WANJURAH: A Teacher’s journey into retirement and the long wait for pension
I still remember Mr Mate’s final day in school because of the unusually long morning assembly and the endless prayers.
His soon-to-be-former colleagues made the farewell prayers sound like a eulogy. Until then, I thought retirement was a great thing especially because my pre-teenage mind conceived it as a licensed indulgence to sleep as long as one wished and to eat as frequently as hunger willed.
Yet here were fellow teachers mourning Mr Mate’s impeding retirement. They appealed to God’s mercies on his behalf; may he find work for his now idle hands; may birds’ songs soften his loneliness in biblical version; may reading the Bible protect his mind from ennui, etc.
Two weeks to his retirement day, our class teachers had issued each pupil with what they called a proforma. It was a big word for a begging form: a cyclostyled A-4-sized ruled paper in three columns for number, name and amount– in Kenya shillings, as if donations in dollars or any other currency were not acceptable! At the top was written: Praise The Lord. Mr. John Mate Retirement Gift.
We were required to circulate the form among our relatives and friends and remind them that the Lord loves a cheerful giver. I don’t recall the exact amount I raised. But I remember that, unlike the Freedom from Hunger Walk fundraising forms that we annually got from the school, givers were few and amounts measly. I couldn’t even afford to pilfer it for mandazi unlike the anti-hunger donations.
The farewell organising committee chaired by Mrs Nyaga, who always wore her Mothers Union headscarf to the weekly school assembly, did not disclose the total amount collected. But it must have been a tidy sum judging by the number of gifts bought and which were handed to the beneficiary in a befitting Friday morning ceremony.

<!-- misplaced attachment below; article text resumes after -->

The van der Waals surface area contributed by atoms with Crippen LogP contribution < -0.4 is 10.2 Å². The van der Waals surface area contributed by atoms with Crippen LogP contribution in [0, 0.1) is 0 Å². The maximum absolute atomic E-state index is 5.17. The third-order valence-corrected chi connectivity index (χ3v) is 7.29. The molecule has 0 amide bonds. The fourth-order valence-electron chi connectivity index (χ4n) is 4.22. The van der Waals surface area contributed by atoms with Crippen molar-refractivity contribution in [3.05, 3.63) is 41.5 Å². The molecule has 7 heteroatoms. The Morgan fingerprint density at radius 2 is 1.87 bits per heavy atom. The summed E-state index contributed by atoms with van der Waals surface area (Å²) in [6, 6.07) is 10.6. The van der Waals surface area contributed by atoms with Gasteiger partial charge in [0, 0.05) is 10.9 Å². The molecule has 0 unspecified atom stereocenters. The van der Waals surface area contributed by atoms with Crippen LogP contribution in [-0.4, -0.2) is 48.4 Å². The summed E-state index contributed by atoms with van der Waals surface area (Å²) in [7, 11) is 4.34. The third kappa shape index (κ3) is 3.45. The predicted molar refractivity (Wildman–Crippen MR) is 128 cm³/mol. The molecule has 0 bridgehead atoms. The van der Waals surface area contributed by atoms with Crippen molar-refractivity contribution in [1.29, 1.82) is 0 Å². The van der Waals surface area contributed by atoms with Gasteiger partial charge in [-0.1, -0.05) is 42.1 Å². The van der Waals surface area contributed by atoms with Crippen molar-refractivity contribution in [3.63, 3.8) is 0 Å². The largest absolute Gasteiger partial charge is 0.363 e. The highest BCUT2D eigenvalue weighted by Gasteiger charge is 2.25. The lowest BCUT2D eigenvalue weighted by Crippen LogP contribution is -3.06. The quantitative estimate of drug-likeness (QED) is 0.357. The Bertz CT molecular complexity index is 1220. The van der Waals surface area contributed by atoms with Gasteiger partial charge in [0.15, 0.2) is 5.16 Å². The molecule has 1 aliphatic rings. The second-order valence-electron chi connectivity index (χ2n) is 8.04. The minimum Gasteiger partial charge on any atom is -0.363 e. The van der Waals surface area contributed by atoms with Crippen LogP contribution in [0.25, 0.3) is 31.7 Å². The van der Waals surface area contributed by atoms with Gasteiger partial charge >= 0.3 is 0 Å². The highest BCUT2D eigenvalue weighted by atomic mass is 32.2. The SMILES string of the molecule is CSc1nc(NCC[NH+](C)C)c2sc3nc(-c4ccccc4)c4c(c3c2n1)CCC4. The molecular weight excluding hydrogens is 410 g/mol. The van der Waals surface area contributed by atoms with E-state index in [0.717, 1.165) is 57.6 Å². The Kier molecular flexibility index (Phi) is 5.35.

There was as glitzy Datini wheelbarrow, the handles still wrapped in old newspapers to attest to its newness. The big boys who helped offload it from the Embu-Riakanau bus recalled Mrs Nyaga’s repeated pleas to the touts to exercise care while bringing it down from the carrier lest it suffered scratches.
Escorting the wheelbarrow were a jembe, a fork-jembe, a panga and a slasher – all for Mr Mate. He was a short man with an even shorter temper and seeing him wrap his fat fingers around the panga handle in appreciation, it got me worried the gifts could easily mutate into dangerous weapons in his hands.
After the long prayers and even longer farewell speeches that featured demonstrations to Mr Mate on use of his gifts, the retiree profusely thanked his benefactors. He would, he promised, optimally exploit the farewell package by ploughing into farming. That was a mighty promise because Mr Mate allergy for manual work was legendary in the village. He was known to brag that he went to school to keep his palms soft!
The wheelbarrow was also a standard feature then in lower-ranking retrenched public officers farewell gifts. But expecting a wheelbarrow or even a bicycle to sufficiently engage and economically support a retiree accustomed to a desk job is a cruel fallacy bordering on an insult.